April 15, 2009

We here at the Roaring twentySomethings unite strongly under the simple goal of enjoying life.  We don’t lose sight of the importance of maintaining a high quality of life, and therefore do not let work manipulate the qualities of our lives solely based on the fact that our jobs fund the fun in our lives.  This does not mean we lack motivation when it comes to our careers and achieving a successful future- it is true that sometimes sacrifices need to be made and extra hours need to be put into work in order to stay on top of your game – but it does mean that we are driven by the desire to live life rather than the notion of working hard and earning money so that maybe we can live life.

As roaring twenty-somethings, we are not yet overflowing with the extra cash, so we’ve had to look beyond relying on unnecessary extra overtime work just to ensure our financial security in the present and future.  I’d like to share a few basic things I first learned when I became interested in saving and the only account I had was a checking account.  Just because you are a “poor college student,” or were one not too long ago, doesn’t mean you are incapable of being financially well off.  A little known secret is that becoming wealthy has just as much, or even more, to do with how you manage your money as it does how much you have or make.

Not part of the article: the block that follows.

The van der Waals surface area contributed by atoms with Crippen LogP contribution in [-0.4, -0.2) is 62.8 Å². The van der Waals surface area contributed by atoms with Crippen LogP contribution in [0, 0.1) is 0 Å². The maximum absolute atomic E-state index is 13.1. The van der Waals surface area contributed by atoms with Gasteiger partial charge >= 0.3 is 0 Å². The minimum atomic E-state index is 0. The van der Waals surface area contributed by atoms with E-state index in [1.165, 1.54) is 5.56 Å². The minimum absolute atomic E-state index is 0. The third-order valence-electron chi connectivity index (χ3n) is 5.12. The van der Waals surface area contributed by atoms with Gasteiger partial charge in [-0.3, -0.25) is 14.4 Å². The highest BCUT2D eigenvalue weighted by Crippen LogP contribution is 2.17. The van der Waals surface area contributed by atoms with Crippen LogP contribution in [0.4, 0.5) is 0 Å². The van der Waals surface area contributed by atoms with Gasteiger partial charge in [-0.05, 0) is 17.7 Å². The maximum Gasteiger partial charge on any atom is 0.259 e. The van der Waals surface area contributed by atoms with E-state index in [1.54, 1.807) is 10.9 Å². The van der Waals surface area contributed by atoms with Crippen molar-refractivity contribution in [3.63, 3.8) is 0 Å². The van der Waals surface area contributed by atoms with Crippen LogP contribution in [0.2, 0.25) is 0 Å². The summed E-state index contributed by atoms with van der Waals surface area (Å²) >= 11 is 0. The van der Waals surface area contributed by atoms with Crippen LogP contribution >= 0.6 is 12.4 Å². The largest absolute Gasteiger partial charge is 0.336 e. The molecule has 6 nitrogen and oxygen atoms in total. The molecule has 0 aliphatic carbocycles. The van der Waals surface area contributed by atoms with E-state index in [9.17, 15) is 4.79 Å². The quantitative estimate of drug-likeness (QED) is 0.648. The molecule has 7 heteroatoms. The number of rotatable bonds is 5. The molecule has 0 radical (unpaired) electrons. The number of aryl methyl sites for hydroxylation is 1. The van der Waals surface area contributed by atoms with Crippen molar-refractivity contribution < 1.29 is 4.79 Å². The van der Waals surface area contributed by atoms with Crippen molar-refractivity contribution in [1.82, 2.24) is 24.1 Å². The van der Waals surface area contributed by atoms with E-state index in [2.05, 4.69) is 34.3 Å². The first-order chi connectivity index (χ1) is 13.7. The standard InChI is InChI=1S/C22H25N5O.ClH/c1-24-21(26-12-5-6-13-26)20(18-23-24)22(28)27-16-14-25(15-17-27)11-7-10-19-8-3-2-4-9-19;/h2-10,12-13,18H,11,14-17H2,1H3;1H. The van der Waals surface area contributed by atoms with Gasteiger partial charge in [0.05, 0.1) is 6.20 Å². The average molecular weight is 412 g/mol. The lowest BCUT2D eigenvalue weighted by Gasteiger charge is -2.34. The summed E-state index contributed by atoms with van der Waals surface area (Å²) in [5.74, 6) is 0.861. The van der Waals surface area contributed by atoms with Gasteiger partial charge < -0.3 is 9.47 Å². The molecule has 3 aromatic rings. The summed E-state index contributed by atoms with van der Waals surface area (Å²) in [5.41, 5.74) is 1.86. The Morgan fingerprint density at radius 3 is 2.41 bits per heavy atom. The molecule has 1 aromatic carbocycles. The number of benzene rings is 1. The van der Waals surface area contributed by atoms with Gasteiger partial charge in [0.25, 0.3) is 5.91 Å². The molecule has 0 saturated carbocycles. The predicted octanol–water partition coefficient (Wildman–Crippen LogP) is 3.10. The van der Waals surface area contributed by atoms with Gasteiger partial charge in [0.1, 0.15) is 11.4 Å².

Open a high yield savings account or CD – even though these high yield accounts aren’t as “high yield” nowadays as they once were, it is still much better than letting your money sit in a checking account and not getting anything from it at all.  A CD generally has a higher interest rate – but the money you put in a CD cannot be withdrawn penalty free for a period of time until it matures.  MyMoneyBlog has a great list of the best savings accounts that is constantly kept up to date.